Reviewed on 08/28/2015 | Details & Permalink

show more
True Heroes: A Treasury of Modern-Day Fairy Tales Written by Best-Selling Authors

Ally Condie, Shannon Hale, et al., photos by Jonathan Diaz. Shadow Mountain, $19.99 (208p) ISBN 978-1-62972-103-3

Proceeds from this collection of 21 stories—contributing authors include Ally Condie, Shannon Hale, Brandon Mull, Bobbie Pyron, and J. Scott Savage—benefit the Anything Can Be project, which fights pediatric cancer. The stories are inspired by children with cancer, and photographer (and Anything Can Be founder) Diaz presents dramatic photographs of the children dressed as firefighters, superheroes, pirates, and more to open each story. Hale recasts Lilly, born with Ewing’s sarcoma, as a warrior princess facing down a goblin army, while Liesl Shurtliff weaves an imaginative Alice in Wonderland–style story, complete with size-shifting, for a girl named Jordan, who died months after being diagnosed with bone cancer. The photography, heroic adventures, and profiles of the children who inspired them add up to a project that’s inspiring and moving on multiple levels. Ages 8–11. (Sept.)

Reviewed on 08/28/2015 | Details & Permalink

show more
An Illustrated Treasury of Scottish Mythical Creatures

Theresa Breslin, illus. by Kate Leiper. Floris (SteinerBooks, dist.), $24.95 (194p) ISBN 978-1-78250-195-4

In a companion to An Illustrated History of Scottish Folk and Fairy Tales, Breslin presents 11 tales about creatures of Scottish legend. Each opens with a brief introductory passage providing historical or geographical context, and a glossary defines potentially unfamiliar creatures, places, and terms, from bana-bhuise (witch) to wheest (be quiet). The child-centric stories unfold with a natural storyteller’s cadence: a boy named McKenzie learns that the monster of Loch Ness is more helpful than fearful, while a tale about the lighthouse at Bell Rock, built to keep sailors safe from mer-folk, features a cameo by a young Robert Louis Stevenson. Leiper’s illustrations are gracefully integrated into the text passages and make it easy to see Scotland as a place where magic lurks in every bog, crag, and stretch of coastline. Ages 6–up. (Aug.)

Reviewed on 08/28/2015 | Details & Permalink

show more
Creatures of the Deep

Matthew Rake, illus. by Simon Mendez. Lerner/Hungry Tomato, $7.99 trade paper (32p) ISBN 978-1-4677-7643-1

In one of four titles launching the Real-Life Monsters series, Rake rates 10 ocean-dwelling animals with extreme characteristics according to size, power, strength, aggression, and deadliness. In last place, the lowly blobfish earns only six points (“The blobfish’s saggy, droopy flesh means it doesn’t have much muscle”), while the fabulously named “sarcastic fringehead” (after the Greek word sarkasmos) transforms from a mild-looking fish into a viperlike horror, earning 10 points for aggression alone. Photographs of each animal fill the pages, augmented with occasional diagrams—readers won’t soon forget the terrifying, gaping jaws of creatures like the anglerfish and goblin shark. Simultaneously available: Creatures of the Rain Forest, Creepy, Crawly Creatures, and Scaly, Slippery Creatures. Ages 8–12. (Nov.)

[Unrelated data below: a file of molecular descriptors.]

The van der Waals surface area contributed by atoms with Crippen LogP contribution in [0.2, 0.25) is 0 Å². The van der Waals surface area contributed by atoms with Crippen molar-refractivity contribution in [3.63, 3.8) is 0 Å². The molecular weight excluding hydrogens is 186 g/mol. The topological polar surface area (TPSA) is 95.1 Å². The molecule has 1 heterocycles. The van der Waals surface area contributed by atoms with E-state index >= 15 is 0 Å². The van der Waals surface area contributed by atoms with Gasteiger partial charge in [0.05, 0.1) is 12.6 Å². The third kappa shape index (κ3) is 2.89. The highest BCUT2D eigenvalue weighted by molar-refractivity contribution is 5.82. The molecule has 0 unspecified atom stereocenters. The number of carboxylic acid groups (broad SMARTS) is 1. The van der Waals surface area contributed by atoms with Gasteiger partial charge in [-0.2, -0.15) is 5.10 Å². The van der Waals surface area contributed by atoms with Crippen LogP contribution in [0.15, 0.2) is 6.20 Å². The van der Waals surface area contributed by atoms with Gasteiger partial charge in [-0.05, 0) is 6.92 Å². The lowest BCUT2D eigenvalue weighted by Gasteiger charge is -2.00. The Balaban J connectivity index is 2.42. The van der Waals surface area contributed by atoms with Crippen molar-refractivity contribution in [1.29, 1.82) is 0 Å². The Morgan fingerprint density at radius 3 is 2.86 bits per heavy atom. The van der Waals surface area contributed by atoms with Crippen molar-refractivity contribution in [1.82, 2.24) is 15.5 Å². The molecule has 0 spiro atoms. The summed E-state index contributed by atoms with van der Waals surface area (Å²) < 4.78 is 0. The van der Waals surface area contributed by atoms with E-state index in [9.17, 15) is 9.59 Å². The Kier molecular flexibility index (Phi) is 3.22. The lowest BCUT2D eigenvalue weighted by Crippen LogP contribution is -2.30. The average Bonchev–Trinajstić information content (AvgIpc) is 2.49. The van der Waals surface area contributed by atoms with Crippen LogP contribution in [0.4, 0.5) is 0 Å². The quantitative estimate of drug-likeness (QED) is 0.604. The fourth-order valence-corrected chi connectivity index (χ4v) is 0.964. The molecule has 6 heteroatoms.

Reviewed on 08/28/2015 | Details & Permalink

show more
Koala Hospital

Suzi Eszterhas. Owlkids (PGW, dist.), $18.95 (44p) ISBN 978-1-77147-140-4

In this first book in the Wildlife Rescue series, photographer Eszterhas documents the work of Cheyne Flanagan and volunteers at the Koala Hospital in Port Macquarie, Australia, where they rehabilitate injured, sick, and orphaned koalas. After being examined at the hospital, baby koalas are sent to live with human foster mothers: “The joey will cling to the foster mom as she moves around the house, even while she watches TV, washes the dishes, or reads a book.” The moments captured in Eszterhas’s crisp photographs are as adorable as one would expect, and facts about koala characteristics and behavior provide a sense of the marsupials’ behavior once they are released into the wild, and end sections discuss conservation efforts. Ages 7–10. (Oct.)

Reviewed on 08/28/2015 | Details & Permalink

show more
The Secret Bay

Kimberly Ridley, illus. by Rebekah Raye. Tilbury House, $17.95 (36p) ISBN 978-0-88448-433-2

Told from the perspective of an estuary, this rhyming story (a follow-up to The Secret Pool) explores the animal and plant life within this habitat. Among the subjects covered are horseshoe crabs, mummichogs (also known as mud minnows), “Midges, mosquitoes, and big greenhead flies,” among many others. Although Ridley’s verse can be a tad corny in places, and Raye’s illustrations waver between polished and more roughly sketched, they combine to convey a marshland brimming with life: “Cordgrass is swishing all over my shores./ Pickleweed covers my soft, sandy floors.” Detailed sidebars and extensive back matter provide a wealth of information about the creatures that make their home in tidal estuaries. Ages 6–11. (Oct.)

Reviewed on 08/28/2015 | Details & Permalink

show more
X
Stay ahead with
Tip Sheet!
Free newsletter: the hottest new books, features and more
X
X
X
Email Address

Password

Log In Lost Password

PW has integrated its print and digital subscriptions, offering exciting new benefits to subscribers, who are now entitled to both the print edition and the digital editions of PW (online or via our app). For instructions on how to set up your accout for digital access, click here. For more information, click here.

The part of the site you are trying to access is now available to subscribers only. Subscribers: to set up your digital subscription with the new system (if you have not done so already), click here. To subscribe, click here.

Email pw@pubservice.com with questions.

Not Registered? Click here.